DARDENNE: There have been, and obviously we want to try to give as much information as accurate as possible, so people will understand the true situation that were facing.
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Rarely, have I seen few issues that have generated as much raw heat, tension, and passion than the Confederate monuments controversy.
Just as existed during the real civil war, where brothers battled brothers, social media is the battleground, particularly Facebook, pitting friend against friend.
On one side of the tense divide, there are those who are protecting the New Orleans civil war era monuments. Burnt in effigy, forever, is the symbol of Mayor Mitch Landrieu for up-ending what the monument protectors consider to be the loving civil society of New Orleans.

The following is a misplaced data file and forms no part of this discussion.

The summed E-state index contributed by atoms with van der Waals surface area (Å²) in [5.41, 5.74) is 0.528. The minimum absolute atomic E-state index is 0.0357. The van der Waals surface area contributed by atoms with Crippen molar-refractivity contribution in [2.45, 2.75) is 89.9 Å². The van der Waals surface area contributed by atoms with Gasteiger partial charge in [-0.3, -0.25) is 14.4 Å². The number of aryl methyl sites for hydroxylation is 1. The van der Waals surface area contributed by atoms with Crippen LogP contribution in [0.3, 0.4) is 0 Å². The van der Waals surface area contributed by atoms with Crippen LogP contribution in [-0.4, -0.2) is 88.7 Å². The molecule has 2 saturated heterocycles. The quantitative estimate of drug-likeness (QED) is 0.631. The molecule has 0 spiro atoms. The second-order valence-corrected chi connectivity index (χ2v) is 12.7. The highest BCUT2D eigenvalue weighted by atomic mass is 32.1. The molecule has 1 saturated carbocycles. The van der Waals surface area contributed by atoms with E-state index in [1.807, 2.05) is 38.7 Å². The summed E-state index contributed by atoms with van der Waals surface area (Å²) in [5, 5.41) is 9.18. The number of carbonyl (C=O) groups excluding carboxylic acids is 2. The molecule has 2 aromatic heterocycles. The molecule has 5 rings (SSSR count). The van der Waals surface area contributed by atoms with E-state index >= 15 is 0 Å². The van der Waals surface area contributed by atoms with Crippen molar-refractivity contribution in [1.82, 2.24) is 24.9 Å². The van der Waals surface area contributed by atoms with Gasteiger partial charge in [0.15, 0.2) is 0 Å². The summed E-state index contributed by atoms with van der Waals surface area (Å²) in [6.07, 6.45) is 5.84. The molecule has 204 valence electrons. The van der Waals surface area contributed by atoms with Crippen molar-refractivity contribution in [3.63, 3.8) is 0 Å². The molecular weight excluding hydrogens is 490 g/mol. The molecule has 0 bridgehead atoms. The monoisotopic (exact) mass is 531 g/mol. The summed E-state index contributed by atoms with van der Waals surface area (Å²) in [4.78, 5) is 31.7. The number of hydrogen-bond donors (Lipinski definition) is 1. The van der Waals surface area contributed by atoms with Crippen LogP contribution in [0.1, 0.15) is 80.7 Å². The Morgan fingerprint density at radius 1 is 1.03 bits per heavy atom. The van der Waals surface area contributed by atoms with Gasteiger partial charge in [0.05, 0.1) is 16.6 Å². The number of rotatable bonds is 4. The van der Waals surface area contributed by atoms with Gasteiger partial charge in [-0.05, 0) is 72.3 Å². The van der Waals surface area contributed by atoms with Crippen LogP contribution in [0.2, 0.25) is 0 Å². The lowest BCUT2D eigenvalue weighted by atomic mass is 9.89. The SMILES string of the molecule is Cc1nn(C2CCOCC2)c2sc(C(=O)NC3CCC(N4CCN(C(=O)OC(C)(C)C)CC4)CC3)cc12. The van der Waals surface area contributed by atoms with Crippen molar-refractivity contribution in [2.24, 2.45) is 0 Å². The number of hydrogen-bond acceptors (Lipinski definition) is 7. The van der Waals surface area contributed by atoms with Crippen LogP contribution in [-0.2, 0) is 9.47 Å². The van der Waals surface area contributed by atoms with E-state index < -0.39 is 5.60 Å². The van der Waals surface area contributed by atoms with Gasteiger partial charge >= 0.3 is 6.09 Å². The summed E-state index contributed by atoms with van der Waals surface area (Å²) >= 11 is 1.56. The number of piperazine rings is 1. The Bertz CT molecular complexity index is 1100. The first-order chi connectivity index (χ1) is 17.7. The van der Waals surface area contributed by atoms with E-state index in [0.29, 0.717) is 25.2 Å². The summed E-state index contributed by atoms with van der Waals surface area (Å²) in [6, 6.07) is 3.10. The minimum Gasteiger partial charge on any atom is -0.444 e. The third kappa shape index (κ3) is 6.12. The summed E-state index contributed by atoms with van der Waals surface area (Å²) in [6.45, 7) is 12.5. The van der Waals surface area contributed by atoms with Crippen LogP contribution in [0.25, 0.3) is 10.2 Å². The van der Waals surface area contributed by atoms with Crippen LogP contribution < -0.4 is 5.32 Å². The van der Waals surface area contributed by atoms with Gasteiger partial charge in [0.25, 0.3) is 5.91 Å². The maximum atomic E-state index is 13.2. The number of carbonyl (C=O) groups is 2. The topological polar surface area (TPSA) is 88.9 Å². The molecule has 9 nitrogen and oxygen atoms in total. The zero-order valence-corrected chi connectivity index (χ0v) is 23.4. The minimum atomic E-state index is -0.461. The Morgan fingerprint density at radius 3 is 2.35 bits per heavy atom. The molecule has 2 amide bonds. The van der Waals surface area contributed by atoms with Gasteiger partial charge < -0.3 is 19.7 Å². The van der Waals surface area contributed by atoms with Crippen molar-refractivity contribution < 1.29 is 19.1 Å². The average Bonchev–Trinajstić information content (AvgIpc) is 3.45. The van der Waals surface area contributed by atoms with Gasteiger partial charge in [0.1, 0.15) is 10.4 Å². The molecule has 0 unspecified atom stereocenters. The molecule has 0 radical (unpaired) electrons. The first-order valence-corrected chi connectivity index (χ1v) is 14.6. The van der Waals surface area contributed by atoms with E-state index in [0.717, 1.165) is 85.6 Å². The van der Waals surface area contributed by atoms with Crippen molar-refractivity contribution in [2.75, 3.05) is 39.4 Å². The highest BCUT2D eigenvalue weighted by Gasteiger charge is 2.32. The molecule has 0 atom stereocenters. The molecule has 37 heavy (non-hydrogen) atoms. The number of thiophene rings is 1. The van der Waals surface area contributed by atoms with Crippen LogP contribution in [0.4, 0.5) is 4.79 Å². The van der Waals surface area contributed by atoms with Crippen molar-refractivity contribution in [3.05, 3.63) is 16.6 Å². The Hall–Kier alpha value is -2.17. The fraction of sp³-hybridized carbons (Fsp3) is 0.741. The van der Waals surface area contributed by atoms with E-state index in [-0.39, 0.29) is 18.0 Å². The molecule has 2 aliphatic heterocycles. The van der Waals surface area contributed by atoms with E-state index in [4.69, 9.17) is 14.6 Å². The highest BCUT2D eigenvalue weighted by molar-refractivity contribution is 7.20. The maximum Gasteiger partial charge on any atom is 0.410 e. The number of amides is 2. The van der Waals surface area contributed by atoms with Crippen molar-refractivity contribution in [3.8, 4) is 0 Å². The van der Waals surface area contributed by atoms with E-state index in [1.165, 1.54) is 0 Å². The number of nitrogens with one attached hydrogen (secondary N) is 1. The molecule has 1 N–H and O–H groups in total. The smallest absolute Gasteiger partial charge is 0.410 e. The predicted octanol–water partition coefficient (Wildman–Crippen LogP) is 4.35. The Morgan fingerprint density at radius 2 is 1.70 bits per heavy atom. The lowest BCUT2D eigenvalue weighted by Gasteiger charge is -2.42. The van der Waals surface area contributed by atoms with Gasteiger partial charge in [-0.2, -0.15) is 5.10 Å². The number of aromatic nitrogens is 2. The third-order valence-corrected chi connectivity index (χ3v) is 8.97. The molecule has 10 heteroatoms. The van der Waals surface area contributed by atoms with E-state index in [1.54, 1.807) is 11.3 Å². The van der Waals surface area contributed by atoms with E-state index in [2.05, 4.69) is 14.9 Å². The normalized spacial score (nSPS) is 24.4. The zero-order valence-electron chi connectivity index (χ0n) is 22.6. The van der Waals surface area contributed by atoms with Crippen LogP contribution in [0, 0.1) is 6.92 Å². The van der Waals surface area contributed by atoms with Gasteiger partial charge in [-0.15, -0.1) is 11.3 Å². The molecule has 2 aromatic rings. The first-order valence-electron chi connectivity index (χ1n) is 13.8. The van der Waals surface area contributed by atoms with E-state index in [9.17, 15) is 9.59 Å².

Lately, events have turned somewhat militaristic.
Some protectors of the Confederate monuments have been staying vigilant, in person and online, even surveilling during the wee hours of the morning, waiting for the next Mayor Landrieu attack. On Sunday morning, with protections of snipers, masked workers and a dumbstruck audience, the worst of all of the monuments was cut and carried., the Liberty Monument.
At a press conference today, Louisiana Governor John Bel Edwards said the CAT Tax did not pass the House Ways and Means Committee. The Governor, in addressing the media said that "the fate of that bill was decided long before we unveiled it".